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Conventional wisdom will only bring you conventional results. To stand out, you need to break the so-called rules and think outside the box.
As it turns out, you’ve probably been given a lot of advice that is really detrimental to your long-term career advancement. (See, for example, “8 Common Business Tips You Should Ignore At All Costs.”) And as you’ll see below, even well-meaning advice that you should pursue your passion and work hard at isn’t always enough to propel you to the success you desire.
We recently asked Thomas’ staff what career books they think everyone should read and received recommendations suggesting readers flip through the text on how to improve their career journeys. Whether you are still trying to figure out the right career path for you or you are in a job you love but struggle with different challenges, these books will educate, inspire and motivate you.
Too Good They Can’t Ignore You: Why Skills Trump Passion In Searching For The Job You Love by Cal Newport
Kathy Ma, Vice President, Platform Growth and Engagement, says at Cal Newport Too Good They Can’t Ignore You: Why Skills Trump Passion In Searching For The Job You LoveAnd There is a “controversial thesis here that there are no dream jobs or careers In itself, but there is a way to sculpt them to create a work you love. Find out why we sell dreams when you’re told “You have to follow your passion” and find out how having something so good is actually the secret to enjoying your work. “
Newport contradicted advice given by Apple CEO Steve Jobs during his famous graduation speech at Stanford University that graduates should follow their dreams, noting that Jobs did not take his own advice. Instead, Newport takes his cues from comedian Steve Martin, who once said the key to success is to be so good at what you do that you can’t be ignored.
Using scientific evidence, Newport, who received his Ph.D. of the Massachusetts Institute of Technology, argues that readers should put their efforts into what they have decided they are doing well and where they have established “functional capital.” Passion will only get you so far. You need skills and talent.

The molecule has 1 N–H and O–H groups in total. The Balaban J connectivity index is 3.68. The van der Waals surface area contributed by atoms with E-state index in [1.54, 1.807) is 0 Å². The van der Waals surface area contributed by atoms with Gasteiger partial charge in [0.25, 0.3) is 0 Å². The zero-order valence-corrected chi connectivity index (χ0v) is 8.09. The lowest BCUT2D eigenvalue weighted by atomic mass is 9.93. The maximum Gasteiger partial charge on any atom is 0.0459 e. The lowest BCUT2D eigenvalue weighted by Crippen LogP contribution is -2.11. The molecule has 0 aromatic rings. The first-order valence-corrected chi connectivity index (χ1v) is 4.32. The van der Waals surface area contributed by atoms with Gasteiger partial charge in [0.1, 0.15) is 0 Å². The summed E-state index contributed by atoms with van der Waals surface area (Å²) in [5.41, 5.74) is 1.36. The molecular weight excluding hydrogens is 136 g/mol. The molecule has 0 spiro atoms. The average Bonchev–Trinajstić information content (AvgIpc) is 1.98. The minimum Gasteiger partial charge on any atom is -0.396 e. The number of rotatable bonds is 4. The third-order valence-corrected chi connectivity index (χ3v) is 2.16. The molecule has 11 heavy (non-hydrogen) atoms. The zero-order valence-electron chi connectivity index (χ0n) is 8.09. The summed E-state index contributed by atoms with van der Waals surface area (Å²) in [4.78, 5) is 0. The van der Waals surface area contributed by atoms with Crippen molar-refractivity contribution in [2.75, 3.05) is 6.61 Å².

Your Brain at Work: Strategies for Overcoming Distraction, Regaining Focus, and Working Smarter Throughout the Day by David Rock
Says Patrick Carroll, Digital Marketing Strategist, Dr. David Rock Your Brain at Work: Strategies for Overcoming Distraction, Regaining Focus, and Working Smarter Throughout the Day “Help me organize my project management work day.”
Hard work leads to burnout. You need to work smart. Rock tackles today’s demanding work culture and delivers solutions that will not only help you manage your tasks but feel energized in doing so.
Although this book is full of research, it makes the information accessible using a modern-day couple as an example. Rock delves into how these busy professionals set priorities and act upon the barrage of emails, calls, projects, meetings, and proposals they encounter every day. In doing so, it offers tips and tricks you can use to improve focus, keep yourself balanced when you’re stressed, and influence others.
The goal: a process of continuous improvement by yahoo m. Goldrat
“For project management and process optimization, this was a great book,” says Mike Santacero, Director of Supplier Content.
“Target Great!” Stephen Jewels, Artistic Project Director, agrees.
Now in his thirtiesy Yahoo edition m. Goldrat The goal: a process of continuous improvement It is the number one Amazon bestseller in business operations research. It’s about breaking free from standard ways of thinking to do what really needs to be done. This includes ridding oneself of the idea that goals should be considered in absolute terms. Instead, Goldratt postulates that a goal should be defined as something that sets an individual or company on a path leading to continuous improvement.
This is not your normal business book. It’s written as a page-turning novel. It centers around a busy factory manager named Alex Rogo who has 90 days to prove to corporate headquarters that the factory shouldn’t close, which would cost hundreds of people their jobs.
(If you are looking for another business book disguised as a novel, you may be interested in Jin Kim’s book Phoenix Project, mentioned in our other reading guide.)
More good reads from Thomas Insights
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